By Martin DineenTweet
“Balance is not something you find, it’s something you create” – Jana Kingsford
Greater resilience and agility across the workplace were two of the most positive things that came out of the pandemic and subsequent lockdowns, with employers and employees alike adapting incredibly well to WFH (work from home).
But now that Australia is learning to live with the virus and lockdowns appear to be off the cards (for now), there’s been greater debate around the benefits of continuing to work from home vs returning to the office.
There is no ‘one shoe fits all’ solution. While some organisations are expecting some office presence, some have kept it completely at the employee’s choice. More recently, we’ve been seeing organisations move toward a 60/40 split, with three days in the office.
Each organisation needs to carefully take into account their individual successes and challenges throughout lockdowns and the impact that remote working had on their culture and staff productivity. For example, an IT team may be impacted less from working from home compared to a sales team.
The case for remote working
Organisations who have decided to remain fully remote have enjoyed benefits such as decreased costs, which has in turn allowed them to invest more in training, salaries and other employee attraction strategies.
Within many of these organisations, employers have been pleasantly surprised with just how well employees have responded having greater flexibility. Previously cynical, they are now relishing in the benefits including greater productivity and focus with less distractions.
The biggest challenge for these organisations is, of course, maintaining a strong culture and connection between their people, and the ‘incidental learning’ that happens in an office environment. Success stories have included a transition from phone calls to all video calls, regular team catch ups to keep that connection peace going.
The reality of returning to the office full-time
In our experience, those who have directed staff to return to the office full time have found a fair amount of push back, and in many cases have lost staff as a result. Flexibility is now seen as more of a given rather than a benefit and it’s here to stay in many people’s minds. Culture is in turn impacted for those left in the office as it is ‘not the place it used to be’.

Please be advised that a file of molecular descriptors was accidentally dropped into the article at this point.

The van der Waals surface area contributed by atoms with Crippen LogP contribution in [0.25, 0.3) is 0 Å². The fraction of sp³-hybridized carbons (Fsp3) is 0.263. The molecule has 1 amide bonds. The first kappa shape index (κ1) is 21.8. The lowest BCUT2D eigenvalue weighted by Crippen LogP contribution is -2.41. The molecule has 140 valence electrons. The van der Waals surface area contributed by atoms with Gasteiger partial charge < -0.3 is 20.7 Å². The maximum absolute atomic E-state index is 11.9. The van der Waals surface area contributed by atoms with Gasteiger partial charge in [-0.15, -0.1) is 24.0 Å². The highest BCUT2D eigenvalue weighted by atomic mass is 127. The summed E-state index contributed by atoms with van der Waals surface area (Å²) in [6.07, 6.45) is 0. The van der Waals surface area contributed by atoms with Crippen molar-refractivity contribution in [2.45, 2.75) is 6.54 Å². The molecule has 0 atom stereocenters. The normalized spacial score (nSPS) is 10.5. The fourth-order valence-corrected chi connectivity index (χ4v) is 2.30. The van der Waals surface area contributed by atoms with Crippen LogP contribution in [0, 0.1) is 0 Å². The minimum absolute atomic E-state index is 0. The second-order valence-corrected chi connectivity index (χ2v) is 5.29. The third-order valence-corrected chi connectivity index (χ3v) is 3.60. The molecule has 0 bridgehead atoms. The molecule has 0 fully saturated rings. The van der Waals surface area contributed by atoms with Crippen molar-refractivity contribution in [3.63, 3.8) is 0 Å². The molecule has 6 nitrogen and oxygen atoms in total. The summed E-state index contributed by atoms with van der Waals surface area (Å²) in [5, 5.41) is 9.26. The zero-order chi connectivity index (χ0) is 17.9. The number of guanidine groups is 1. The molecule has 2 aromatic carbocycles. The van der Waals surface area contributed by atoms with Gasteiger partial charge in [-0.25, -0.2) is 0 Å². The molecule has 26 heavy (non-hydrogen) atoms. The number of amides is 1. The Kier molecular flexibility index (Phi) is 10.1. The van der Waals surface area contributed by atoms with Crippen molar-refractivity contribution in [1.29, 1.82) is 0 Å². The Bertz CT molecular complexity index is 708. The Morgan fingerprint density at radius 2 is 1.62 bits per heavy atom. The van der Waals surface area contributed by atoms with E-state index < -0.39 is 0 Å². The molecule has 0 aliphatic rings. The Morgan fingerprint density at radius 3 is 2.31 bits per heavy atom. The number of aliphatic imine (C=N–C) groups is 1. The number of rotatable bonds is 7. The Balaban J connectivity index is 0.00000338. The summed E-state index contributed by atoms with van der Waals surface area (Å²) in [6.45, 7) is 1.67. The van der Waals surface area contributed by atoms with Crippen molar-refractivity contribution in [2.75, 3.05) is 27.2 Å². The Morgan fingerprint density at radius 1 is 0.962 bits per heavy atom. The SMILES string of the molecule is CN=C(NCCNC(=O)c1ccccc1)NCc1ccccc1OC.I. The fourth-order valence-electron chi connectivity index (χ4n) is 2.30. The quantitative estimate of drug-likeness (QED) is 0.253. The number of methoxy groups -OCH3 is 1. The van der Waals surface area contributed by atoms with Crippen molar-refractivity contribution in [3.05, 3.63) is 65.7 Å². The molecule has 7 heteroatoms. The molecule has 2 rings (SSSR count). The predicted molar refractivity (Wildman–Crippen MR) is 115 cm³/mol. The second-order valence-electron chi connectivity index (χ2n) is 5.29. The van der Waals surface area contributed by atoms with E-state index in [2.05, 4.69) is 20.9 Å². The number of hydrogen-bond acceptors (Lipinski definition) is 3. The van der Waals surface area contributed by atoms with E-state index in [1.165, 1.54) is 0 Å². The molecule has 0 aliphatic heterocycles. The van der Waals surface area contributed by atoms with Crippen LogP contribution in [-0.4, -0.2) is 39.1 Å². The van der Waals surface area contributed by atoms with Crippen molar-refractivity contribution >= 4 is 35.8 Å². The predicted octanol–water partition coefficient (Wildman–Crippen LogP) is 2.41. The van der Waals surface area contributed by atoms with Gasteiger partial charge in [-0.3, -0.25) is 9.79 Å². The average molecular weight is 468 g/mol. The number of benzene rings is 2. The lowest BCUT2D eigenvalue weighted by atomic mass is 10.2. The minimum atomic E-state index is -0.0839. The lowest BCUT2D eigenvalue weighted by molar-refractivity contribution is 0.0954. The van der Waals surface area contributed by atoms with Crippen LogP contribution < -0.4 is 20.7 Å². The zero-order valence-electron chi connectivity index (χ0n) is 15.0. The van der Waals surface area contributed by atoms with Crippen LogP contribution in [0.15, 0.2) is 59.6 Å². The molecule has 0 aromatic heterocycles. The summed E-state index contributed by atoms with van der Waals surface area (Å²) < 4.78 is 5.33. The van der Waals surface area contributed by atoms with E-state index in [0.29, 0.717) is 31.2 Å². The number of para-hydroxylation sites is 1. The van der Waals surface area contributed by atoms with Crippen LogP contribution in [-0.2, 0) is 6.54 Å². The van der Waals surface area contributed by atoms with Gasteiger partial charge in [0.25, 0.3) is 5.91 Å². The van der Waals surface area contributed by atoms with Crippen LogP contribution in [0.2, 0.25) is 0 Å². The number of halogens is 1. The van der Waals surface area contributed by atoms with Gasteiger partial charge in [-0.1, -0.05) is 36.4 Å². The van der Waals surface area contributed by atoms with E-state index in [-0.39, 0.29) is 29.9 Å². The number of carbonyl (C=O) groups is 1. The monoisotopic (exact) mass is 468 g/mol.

Put very simply, if an employer’s expectation is that an employee comes to the office five days a week, they’ll lose access to the same talent that a more flexible employer will have.
The true benefits of hybrid working and why it’s here to stay
Over the past couple of years, we’ve seen the hybrid model become the most popular and most successful of all work setups. The pandemic has catapulted WFH progress forward ten years, finally allowing our working styles to catch up with the technology that was already there to support them. Now that it has been tried and tested, the technology developed, and attitudes changed, they will not be changed back.
Creating better work/life balance has been a struggle for many individuals and workplaces for decades. The modern mantra is that work is a part of life, not what all life should revolve around, and hybrid working definitely promotes this.
With a hybrid model, people still get a work vibe and culture, and a chance to build relationships – but they’re doing so on their own terms. Plus, they also get the benefit of walking their dog at lunch time. It’s the perfect balance.
Ultimately we think the best call is to analyse your current workforce, re-confirm your company values and select a working model that fits in with the masses. When you’ve made your decision, stick to it.
What companies are doing with all the big investments made on office spaces
Prior to the pandemic, business was busy and many organisations were already bursting at the seams which meant “agile working” became more the norm. In some situations, this hasn’t been a bad thing but rather given some organisations a bit of breathing space. We’ve also seen a multitude of things take place, some organisations subleasing, some reimagining their space or when leases have come to an end, reassessing their options while trying to have a long-term view beyond the current climate.
About the author: Martin Dineen (pictured above) is the managing director of MJD Executive, a recruitment agency for some of Australia’s most influential CEOs and top-level executives for major firms across the country.This is an opinion column. The views and opinions expressed in this article are those of the authors and do not necessarily reflect the official policy or position of this publication.
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